World Pork Expo: Impressive attendance, hedging key for producers

Having a solid hedging program as a part of an overall risk management plan can really help avoid some of those “bad plays.”

June 19, 2024

3 Min Read
National Pork Board

By Nic Rue, Compeer Financial

It’s hard to believe it’s been two weeks since World Pork Expo, which saw impressive attendance despite being a two-day show. Overall, producers are in a much better place than last year. However, moods have been dampened by the slide in hog prices since April.

In April, the futures curve indicated a profit per head of about $15 for the next 12 months. As of June 17, it is likely around a breakeven to a $5 loss. This is slightly worse than what was projected in January of this year.

My pessimistic side begins to think that the collective mood at World Pork Expo might have been better if we didn’t see futures at $110. However, as I was reminded by a good producer, “This is why we hedge.” He was absolutely right. Without the run-up, there would have been no opportunity to hedge in the additional margin.

Consistency remains the key to every hedging plan. Many producers saw hedging losses in 2014 as hog prices soared to all-time highs. However, they were able to make it back and them some when markets declined in 2015. Over the past five years, we have seen hedging add an average of $2-3 per head.

Tom Brady was recently inducted into the Patriots Hall of Fame. During the ceremony, it was noted that in addition to all of his great plays, the best characteristic about Brady was that he avoided bad plays that put his team in a position to lose. Brady led the league in fewest turnovers, negative runs and offensive penalties. Having a solid hedging program as a part of your overall risk management plan can help avoid some of those “bad plays.”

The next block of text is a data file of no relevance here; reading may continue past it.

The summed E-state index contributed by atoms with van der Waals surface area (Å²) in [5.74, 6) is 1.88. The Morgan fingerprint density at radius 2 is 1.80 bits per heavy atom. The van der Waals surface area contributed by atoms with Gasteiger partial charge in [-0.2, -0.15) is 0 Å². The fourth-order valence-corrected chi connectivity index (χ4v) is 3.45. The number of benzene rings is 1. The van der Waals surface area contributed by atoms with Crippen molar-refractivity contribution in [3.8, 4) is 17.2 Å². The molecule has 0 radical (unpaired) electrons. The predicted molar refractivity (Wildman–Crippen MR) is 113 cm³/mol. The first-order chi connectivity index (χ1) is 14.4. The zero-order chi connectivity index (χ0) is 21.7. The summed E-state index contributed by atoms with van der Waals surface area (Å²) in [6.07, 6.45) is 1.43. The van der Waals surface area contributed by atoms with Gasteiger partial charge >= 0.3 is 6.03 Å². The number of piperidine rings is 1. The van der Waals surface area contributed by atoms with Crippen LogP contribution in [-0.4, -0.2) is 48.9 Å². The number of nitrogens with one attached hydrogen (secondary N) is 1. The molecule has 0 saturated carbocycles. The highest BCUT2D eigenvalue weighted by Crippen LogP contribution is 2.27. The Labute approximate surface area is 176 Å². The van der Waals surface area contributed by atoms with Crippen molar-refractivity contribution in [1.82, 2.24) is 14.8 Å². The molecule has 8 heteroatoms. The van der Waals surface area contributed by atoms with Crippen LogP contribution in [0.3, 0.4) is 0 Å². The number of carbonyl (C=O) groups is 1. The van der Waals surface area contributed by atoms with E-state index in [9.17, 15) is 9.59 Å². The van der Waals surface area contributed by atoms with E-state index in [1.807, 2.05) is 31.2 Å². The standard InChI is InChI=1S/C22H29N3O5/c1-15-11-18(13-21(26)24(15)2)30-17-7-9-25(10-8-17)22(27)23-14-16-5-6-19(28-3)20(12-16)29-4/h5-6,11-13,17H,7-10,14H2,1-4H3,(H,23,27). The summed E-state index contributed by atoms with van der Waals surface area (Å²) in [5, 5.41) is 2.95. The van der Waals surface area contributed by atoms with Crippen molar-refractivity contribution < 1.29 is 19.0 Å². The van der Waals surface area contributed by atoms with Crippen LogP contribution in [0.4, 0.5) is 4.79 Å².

In 2023, we saw hedging gains average almost $10 per head. However, a number of producers had hedging gains in excess of $15 per head. When combined with a competitive cost of production, a handful of producers actually saw breakeven levels of profitability in 2023, which I am sure any producer would consider a real win in what was, for most of the industry, a year of record losses.

Th important piece is to link your hedging plan with your balance sheet to understand the working capital position and your ability to handle further economic adversity. Working capital remained depressed at end of Q1 2024 at $712 per sow, as we saw operating losses through March and margin calls with hog futures running up at this time. The less working capital a producer has, the more proactive they should consider being to minimize the risk, especially with LRP or LGM products that don’t limit your upside potential. Work closely with your risk management advisor to come up with or reinforce your game plan.

Despite the recent decline in prices in 2024, there have been opportunities to hedge in profits, and I am optimistic there will be others. The key will be to remain poised to lay in hedges as the margins hit your target levels consistent with your plan. 

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